Let me conclude by posing this: what is the first question you ask when you plan worship? Is it, “What is the sermon about this week?” Are all aspects of the worship service being consistently and intentionally united with that week’s sermon topic? Are the prayers prewritten to match the message? Are all the opening and closing hymns/praise songs being chosen simply because the title/lyrics relate to the sermon? Or is the first question asked, “Lord, how should we worship you this week?” Is substantial time being spent in prayer over what hymns/songs to use? Is there a time of spontaneous prayer set aside to allow the Holy Spirit to direct the hearts of those in attendance? Your congregation, and even the entire world, depends on the first question asked in worship planning and how it is answered. May we all have the spiritual sensitivity and courage to ask the right question and follow the Lord in our worship no matter where He may lead.This post was written by Chase Franklin of Seedbed. For the original post with comments, go to: http://seedbed.com/feed/unbalanced-worship-overemphasizing-the-sermon/BE HOLY.BE A MAN.
The young man told me an unbelievable story. He was telling me about an activity that was popular in his college dorm. It was called "hogging."
As he explained what this activity was, it became clear to me that this young man was engaging in a very sinful and demeaning sexual activity. By many standards, his behavior was considered deviant and misogynous.
Clearly, hogging is when a man purposely seeks out an overweight or unattractive woman to satisfy his sexual appetite. Many times, it is a game, a form of competition that men do to see who can have sex with the largest woman. It is not unusual for a group of men at a bar decide to "spice up" the most overweight or unattractive woman or it occurs when it is close to bar closing and a man decided he will "settle" for this woman rather than go home alone. This type of behavior is disgusting, despicable and wrong on so many levels.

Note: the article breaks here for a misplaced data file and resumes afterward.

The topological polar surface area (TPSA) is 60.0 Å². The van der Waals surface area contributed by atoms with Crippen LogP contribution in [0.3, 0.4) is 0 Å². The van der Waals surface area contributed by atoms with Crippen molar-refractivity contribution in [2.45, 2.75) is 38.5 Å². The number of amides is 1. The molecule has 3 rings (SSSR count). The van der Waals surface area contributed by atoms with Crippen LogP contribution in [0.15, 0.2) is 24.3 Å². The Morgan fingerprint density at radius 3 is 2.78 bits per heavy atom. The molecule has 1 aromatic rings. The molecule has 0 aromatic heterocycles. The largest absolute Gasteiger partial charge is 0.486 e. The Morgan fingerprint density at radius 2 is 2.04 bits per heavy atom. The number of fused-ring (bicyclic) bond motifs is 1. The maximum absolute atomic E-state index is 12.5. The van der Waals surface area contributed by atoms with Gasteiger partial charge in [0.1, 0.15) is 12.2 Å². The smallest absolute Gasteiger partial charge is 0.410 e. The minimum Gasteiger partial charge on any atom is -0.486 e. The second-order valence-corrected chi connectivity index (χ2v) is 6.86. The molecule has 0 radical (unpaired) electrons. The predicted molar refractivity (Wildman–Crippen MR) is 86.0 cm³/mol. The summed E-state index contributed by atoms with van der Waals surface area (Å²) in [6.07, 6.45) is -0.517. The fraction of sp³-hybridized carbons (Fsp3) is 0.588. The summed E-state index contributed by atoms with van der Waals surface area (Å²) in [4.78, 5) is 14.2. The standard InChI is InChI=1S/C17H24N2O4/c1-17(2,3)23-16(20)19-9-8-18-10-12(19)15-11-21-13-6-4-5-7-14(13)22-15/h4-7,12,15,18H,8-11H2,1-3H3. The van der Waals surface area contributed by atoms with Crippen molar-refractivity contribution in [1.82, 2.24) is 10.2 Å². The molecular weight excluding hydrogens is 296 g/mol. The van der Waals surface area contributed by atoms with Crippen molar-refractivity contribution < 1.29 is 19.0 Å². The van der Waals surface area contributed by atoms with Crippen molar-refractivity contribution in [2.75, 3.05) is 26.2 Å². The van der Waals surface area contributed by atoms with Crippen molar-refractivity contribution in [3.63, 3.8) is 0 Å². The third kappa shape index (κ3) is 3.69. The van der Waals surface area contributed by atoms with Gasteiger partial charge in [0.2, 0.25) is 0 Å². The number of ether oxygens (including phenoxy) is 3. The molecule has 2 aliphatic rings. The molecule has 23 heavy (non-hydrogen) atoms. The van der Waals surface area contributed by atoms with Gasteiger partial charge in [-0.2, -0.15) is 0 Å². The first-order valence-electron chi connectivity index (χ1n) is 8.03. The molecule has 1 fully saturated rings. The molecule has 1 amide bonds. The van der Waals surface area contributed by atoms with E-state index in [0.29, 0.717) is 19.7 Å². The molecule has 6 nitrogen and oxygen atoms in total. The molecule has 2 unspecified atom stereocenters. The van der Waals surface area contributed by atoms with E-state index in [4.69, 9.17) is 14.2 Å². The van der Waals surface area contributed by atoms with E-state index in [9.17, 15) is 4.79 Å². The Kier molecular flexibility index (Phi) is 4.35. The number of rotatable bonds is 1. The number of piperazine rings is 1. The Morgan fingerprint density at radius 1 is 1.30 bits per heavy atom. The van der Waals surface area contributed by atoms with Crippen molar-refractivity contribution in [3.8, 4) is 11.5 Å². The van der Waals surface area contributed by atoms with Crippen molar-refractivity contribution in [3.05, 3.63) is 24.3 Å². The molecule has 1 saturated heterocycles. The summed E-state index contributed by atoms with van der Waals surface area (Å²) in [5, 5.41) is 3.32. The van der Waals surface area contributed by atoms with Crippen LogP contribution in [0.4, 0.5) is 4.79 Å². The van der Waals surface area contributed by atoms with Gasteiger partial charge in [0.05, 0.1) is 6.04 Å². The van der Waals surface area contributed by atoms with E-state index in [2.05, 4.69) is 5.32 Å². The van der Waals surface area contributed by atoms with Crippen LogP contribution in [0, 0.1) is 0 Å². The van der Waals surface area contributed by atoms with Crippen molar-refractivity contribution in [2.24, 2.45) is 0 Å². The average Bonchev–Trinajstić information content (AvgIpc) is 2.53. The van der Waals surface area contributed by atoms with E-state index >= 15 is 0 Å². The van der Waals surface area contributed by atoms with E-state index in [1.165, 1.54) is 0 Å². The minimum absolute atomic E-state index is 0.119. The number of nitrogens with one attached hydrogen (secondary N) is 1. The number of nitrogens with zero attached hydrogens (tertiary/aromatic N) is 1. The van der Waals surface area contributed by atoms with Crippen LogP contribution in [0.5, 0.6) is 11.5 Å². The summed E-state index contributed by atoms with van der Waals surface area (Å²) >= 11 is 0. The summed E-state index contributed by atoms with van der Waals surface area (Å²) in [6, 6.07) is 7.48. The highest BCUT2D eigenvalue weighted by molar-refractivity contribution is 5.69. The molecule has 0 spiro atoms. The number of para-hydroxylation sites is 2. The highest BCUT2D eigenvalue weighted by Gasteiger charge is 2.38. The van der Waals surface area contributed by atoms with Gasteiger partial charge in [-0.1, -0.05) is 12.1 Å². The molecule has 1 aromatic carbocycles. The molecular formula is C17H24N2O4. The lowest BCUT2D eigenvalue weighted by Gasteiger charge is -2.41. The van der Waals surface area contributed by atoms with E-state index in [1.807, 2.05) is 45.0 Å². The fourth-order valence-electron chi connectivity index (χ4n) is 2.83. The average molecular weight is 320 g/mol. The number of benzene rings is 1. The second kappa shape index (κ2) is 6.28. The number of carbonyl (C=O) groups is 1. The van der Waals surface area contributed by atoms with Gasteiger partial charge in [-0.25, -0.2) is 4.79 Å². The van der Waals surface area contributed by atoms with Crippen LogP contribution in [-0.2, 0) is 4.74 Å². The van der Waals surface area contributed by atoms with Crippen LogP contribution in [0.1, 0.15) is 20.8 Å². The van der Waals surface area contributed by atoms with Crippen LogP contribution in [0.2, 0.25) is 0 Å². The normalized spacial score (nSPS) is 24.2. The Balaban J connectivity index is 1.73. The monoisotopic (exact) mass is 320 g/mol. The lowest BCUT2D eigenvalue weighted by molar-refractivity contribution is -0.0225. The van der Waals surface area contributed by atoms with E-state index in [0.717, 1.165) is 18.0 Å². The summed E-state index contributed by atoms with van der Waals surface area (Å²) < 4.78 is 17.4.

This young man was starting to feel a twinge of guilt for his behavior. The night before he was involved in a "rodeo" where his friends hid in his bedroom and took pictures of his sexual activity and then jumped out and surprised the woman, humiliating her and telling her it was all a competition. This last encounter ended with the young woman breaking down in tears, angrily crying hysterically and threatening to call the police for sexual assault.
It's disgusting the path that sin takes in men's lives. The desire to seek sexual thrills coupled with competition makes men stupid. This selfishness leads to treating people like objects, forgetting that other people have needs and feelings as well.
His behavior reminded me of a section of the Bible where Paul is speaking to first generation Christians: "Don't you know that wicked people won't inherit the kingdom of God? Stop deceiving yourselves! People who continue to commit sexual sins..." Then Paul reminds them that even though they have engaged in sexual sins, that they have changed... "That's what some of you were! But you have been washed and made holy, and you have received God's approval..."